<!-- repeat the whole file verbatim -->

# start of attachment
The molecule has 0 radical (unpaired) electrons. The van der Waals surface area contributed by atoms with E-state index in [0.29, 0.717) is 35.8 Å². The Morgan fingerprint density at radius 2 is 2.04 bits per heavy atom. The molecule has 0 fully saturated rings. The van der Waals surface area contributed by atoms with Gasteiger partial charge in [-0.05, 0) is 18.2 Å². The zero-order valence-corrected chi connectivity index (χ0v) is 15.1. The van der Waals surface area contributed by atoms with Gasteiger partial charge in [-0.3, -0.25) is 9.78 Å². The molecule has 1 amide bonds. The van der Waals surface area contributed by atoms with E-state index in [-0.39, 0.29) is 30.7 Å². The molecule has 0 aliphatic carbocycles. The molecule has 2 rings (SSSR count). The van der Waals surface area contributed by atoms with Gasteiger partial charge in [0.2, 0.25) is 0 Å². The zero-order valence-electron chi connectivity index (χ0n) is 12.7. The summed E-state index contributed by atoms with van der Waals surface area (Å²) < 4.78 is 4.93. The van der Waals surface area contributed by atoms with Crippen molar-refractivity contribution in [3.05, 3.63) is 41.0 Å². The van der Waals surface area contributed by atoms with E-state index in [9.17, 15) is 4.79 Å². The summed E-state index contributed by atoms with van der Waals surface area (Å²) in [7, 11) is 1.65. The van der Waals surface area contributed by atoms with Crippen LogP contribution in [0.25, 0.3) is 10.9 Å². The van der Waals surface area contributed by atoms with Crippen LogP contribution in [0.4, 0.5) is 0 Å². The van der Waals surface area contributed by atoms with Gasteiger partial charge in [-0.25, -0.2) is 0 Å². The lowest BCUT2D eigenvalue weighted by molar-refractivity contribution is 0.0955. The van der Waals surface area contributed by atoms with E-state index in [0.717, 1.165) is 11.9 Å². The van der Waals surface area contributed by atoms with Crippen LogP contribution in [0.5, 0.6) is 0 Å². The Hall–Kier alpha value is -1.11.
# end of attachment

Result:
The molecule has 0 radical (unpaired) electrons. The van der Waals surface area contributed by atoms with E-state index in [0.29, 0.717) is 35.8 Å². The Morgan fingerprint density at radius 2 is 2.04 bits per heavy atom. The molecule has 0 fully saturated rings. The van der Waals surface area contributed by atoms with Gasteiger partial charge in [-0.05, 0) is 18.2 Å². The zero-order valence-corrected chi connectivity index (χ0v) is 15.1. The van der Waals surface area contributed by atoms with Gasteiger partial charge in [-0.3, -0.25) is 9.78 Å². The molecule has 1 amide bonds. The van der Waals surface area contributed by atoms with E-state index in [-0.39, 0.29) is 30.7 Å². The molecule has 0 aliphatic carbocycles. The molecule has 2 rings (SSSR count). The van der Waals surface area contributed by atoms with Gasteiger partial charge in [0.2, 0.25) is 0 Å². The zero-order valence-electron chi connectivity index (χ0n) is 12.7. The summed E-state index contributed by atoms with van der Waals surface area (Å²) < 4.78 is 4.93. The van der Waals surface area contributed by atoms with Crippen molar-refractivity contribution in [3.05, 3.63) is 41.0 Å². The van der Waals surface area contributed by atoms with E-state index in [9.17, 15) is 4.79 Å². The summed E-state index contributed by atoms with van der Waals surface area (Å²) in [7, 11) is 1.65. The van der Waals surface area contributed by atoms with Crippen LogP contribution in [0.25, 0.3) is 10.9 Å². The van der Waals surface area contributed by atoms with Crippen LogP contribution in [0.4, 0.5) is 0 Å². The van der Waals surface area contributed by atoms with Gasteiger partial charge in [-0.25, -0.2) is 0 Å². The lowest BCUT2D eigenvalue weighted by molar-refractivity contribution is 0.0955. The van der Waals surface area contributed by atoms with E-state index in [0.717, 1.165) is 11.9 Å². The van der Waals surface area contributed by atoms with Crippen LogP contribution in [0.5, 0.6) is 0 Å². The Hall–Kier alpha value is -1.11.